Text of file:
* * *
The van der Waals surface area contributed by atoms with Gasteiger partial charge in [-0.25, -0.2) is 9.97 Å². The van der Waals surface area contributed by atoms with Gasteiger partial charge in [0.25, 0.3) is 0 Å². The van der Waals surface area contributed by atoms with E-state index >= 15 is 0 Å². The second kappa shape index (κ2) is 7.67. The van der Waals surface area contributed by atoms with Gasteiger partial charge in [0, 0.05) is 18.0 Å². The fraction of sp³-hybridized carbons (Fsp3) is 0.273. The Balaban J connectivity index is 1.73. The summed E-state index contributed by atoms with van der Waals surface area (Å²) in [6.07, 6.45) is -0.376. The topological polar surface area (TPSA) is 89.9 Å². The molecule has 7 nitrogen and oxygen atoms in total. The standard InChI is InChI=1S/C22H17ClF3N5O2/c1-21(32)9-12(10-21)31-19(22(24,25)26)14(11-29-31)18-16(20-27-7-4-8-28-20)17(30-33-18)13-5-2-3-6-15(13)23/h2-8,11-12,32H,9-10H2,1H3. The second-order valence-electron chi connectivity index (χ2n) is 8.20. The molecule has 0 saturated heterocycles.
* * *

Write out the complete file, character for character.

The van der Waals surface area contributed by atoms with Gasteiger partial charge in [-0.25, -0.2) is 9.97 Å². The van der Waals surface area contributed by atoms with Gasteiger partial charge in [0.25, 0.3) is 0 Å². The van der Waals surface area contributed by atoms with E-state index >= 15 is 0 Å². The second kappa shape index (κ2) is 7.67. The van der Waals surface area contributed by atoms with Gasteiger partial charge in [0, 0.05) is 18.0 Å². The fraction of sp³-hybridized carbons (Fsp3) is 0.273. The Balaban J connectivity index is 1.73. The summed E-state index contributed by atoms with van der Waals surface area (Å²) in [6.07, 6.45) is -0.376. The topological polar surface area (TPSA) is 89.9 Å². The molecule has 7 nitrogen and oxygen atoms in total. The standard InChI is InChI=1S/C22H17ClF3N5O2/c1-21(32)9-12(10-21)31-19(22(24,25)26)14(11-29-31)18-16(20-27-7-4-8-28-20)17(30-33-18)13-5-2-3-6-15(13)23/h2-8,11-12,32H,9-10H2,1H3. The second-order valence-electron chi connectivity index (χ2n) is 8.20. The molecule has 0 saturated heterocycles.